All self-presentation is performance, but to remain hyper-aware of this at all times is handicapping, and leads to a sharp sense of one’s own fraudulence. The watered-down way to speak of this sense, much invoked in online grousing about the stresses of academia, is in terms of “impostor syndrome”, but that doesn’t quite capture the pervasiveness of the feeling. Those who have this syndrome feel out of place in a particular line of work; those who are depressed feel out of place in the world. “Fake it till you make it” is the jocular advice given to people suffering from mild impostor syndrome, and it is implied that this sort of fakery is not just morally tolerable, but laudable. Yet such dishonesty, like “pride”, straddles a boundary between two different and wholly incompatible moral orientations that somehow continue to co-exist in our society. This is the same divide that tells us, in the name of being a morally upstanding person, both to give away our money, and to save it. Bourgeois liberal philosophy will gaslight you into thinking you must simply not be smart enough if you fail to understand how this incommensurability can be smoothed out. But every now and then the voice of a Kierkegaard breaks through, strong enough to make itself heard through the bullshit, to tell us in no uncertain terms that it is impossible to live in this world, that whatever form of life you choose, you will be wrong.
The great comedian Mitch Hedberg, dead of an overdose at thirty-seven, said of addiction that it is a disease, but a weird one: “It’s the only disease people yell at you for having”. Our man is piercing here right into the heart of the incommensurability in question. In the end, if we cannot help but blame others for things that are beyond their control, this may be because wretchedness is our basic condition, as inevitable as it is blameworthy, and only an ideology —such as the one that has reigned throughout modernity— that stresses our earthly perfectibility will place the wretched in the earthly purgatories of rehab clinics and “correctional institutions” and psychiatric outpatient clinics, where in each case the purported goal is to purge the wretchedness right out of a person.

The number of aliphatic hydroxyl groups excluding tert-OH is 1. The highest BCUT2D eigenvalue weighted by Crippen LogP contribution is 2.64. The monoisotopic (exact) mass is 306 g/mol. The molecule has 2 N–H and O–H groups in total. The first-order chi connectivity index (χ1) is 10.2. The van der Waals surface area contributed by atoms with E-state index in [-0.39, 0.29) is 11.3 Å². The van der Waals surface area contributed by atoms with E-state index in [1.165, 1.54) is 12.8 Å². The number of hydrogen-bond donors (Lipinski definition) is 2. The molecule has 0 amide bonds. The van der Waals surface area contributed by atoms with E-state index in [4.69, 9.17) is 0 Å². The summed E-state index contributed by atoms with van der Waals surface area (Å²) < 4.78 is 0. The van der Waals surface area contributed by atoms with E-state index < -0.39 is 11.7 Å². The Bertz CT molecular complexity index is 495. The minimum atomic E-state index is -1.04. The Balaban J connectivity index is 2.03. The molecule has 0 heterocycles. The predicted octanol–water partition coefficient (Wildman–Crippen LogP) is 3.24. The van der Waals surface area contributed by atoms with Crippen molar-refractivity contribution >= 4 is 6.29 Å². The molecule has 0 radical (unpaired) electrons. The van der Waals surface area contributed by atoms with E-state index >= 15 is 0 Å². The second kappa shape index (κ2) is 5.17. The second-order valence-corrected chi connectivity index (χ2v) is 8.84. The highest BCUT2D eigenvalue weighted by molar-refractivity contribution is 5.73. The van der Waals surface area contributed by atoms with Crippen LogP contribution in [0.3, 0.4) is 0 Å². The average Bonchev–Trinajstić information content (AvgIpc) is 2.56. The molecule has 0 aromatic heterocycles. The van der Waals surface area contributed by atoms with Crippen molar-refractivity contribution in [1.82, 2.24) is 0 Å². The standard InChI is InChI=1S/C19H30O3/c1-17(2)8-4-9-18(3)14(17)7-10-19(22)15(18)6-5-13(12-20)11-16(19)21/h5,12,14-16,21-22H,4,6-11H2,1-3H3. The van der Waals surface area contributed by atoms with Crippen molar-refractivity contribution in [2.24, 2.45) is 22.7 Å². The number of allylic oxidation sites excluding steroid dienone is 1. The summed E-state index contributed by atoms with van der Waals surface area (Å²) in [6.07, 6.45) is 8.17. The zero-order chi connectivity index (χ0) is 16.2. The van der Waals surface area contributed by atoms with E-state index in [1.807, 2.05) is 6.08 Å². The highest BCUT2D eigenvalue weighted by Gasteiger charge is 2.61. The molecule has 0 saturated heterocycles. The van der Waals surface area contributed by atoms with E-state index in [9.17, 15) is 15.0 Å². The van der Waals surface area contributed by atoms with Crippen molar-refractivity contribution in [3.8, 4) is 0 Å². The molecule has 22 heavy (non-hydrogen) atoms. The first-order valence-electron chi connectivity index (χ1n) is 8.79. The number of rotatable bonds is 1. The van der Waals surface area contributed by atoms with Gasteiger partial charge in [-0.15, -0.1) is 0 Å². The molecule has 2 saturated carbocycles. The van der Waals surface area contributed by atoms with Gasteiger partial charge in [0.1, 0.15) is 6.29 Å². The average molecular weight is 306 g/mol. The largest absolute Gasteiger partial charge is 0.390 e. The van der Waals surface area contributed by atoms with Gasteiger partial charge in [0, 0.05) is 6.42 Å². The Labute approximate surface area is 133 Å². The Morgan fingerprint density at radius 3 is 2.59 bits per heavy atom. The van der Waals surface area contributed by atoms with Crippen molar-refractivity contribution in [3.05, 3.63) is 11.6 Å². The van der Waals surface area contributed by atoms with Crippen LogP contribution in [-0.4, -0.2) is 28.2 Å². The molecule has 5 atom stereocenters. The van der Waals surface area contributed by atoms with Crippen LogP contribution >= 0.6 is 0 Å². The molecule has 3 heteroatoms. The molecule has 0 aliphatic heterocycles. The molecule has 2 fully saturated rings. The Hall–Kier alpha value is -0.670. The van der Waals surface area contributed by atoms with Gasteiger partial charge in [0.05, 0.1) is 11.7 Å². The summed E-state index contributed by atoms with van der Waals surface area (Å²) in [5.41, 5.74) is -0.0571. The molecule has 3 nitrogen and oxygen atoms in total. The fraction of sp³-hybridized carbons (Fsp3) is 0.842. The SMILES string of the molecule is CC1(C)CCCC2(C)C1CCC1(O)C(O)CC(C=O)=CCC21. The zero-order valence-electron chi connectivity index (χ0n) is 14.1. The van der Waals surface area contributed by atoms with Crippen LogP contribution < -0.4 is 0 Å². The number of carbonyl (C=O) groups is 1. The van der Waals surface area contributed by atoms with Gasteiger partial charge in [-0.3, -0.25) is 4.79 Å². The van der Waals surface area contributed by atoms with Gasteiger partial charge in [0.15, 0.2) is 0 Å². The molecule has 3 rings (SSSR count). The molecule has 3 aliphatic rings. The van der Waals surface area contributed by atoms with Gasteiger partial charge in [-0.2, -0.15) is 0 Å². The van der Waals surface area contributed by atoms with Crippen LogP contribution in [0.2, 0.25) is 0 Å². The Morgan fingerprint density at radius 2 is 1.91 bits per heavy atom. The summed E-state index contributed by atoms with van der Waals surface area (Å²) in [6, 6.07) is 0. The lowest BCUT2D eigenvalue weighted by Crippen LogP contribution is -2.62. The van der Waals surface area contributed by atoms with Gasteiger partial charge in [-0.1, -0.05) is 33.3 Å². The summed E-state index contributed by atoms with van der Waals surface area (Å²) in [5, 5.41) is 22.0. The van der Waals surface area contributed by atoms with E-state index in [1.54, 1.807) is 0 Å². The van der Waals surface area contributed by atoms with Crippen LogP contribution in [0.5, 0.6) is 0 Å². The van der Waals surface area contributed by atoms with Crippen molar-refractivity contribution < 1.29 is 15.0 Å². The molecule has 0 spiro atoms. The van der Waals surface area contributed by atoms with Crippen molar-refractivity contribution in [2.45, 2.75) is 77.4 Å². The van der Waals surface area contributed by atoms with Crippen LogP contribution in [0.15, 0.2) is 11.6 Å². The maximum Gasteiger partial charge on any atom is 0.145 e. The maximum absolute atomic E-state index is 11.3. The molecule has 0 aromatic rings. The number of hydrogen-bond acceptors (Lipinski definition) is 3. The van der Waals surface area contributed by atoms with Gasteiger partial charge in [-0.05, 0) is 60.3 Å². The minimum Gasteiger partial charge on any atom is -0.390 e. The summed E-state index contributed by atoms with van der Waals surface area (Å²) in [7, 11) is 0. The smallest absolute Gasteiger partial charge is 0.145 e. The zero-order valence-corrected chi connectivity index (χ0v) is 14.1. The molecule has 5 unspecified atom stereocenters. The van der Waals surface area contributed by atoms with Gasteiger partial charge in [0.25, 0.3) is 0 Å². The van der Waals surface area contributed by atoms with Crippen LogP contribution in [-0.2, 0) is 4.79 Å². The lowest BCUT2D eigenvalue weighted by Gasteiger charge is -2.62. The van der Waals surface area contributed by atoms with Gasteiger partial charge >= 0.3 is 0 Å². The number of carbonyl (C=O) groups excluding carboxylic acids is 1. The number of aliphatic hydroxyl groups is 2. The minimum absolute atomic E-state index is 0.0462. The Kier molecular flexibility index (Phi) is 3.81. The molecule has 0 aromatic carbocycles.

Today we find it easy to mock humoral medicine, such as Robert Burton’s explanation in his Anatomy of Melancholy (1621) of the condition in question as literally a “surfeit of black bile”. But in truth our facile resort today to the idea that depression is nothing more than “a problem with our brain chemistry” is just as worthy of mockery. It marks nothing more thn a shift in the bodily system held responsible for the psychological state, without any clearer understanding of the social and spiritual dimensions of the state. In fact Burton was vastly more sensitive, in his paramedical reflections on the melancholic life, to all the ways such a life is more than just an imbalance of the humors, than your average prescriber of meds today is sensitive to all the ways in which depression is more than just a matter of serotonin reuptake.
I am familiar with the studies that have shown meds to be no more effective than placebos, indeed I talk about these studies with my psychiatrist as he prescribes me meds (at least I think that’s what they are). The whole endeavor might appear as a perfect cocktail of fraudulence: I am tormented by my sense that I am a big fake, so I go get fake drugs from someone who takes money from me in exchange for talking about Russian literature and Greek mythology with him — activities for which, in other circumstances, I’m the one who gets paid to do the talking. The money goes round and round, into the state’s coffers and out again into the private hands of intéllos, supported, for now, by a welfare state that deems all this talking valuable for civic life.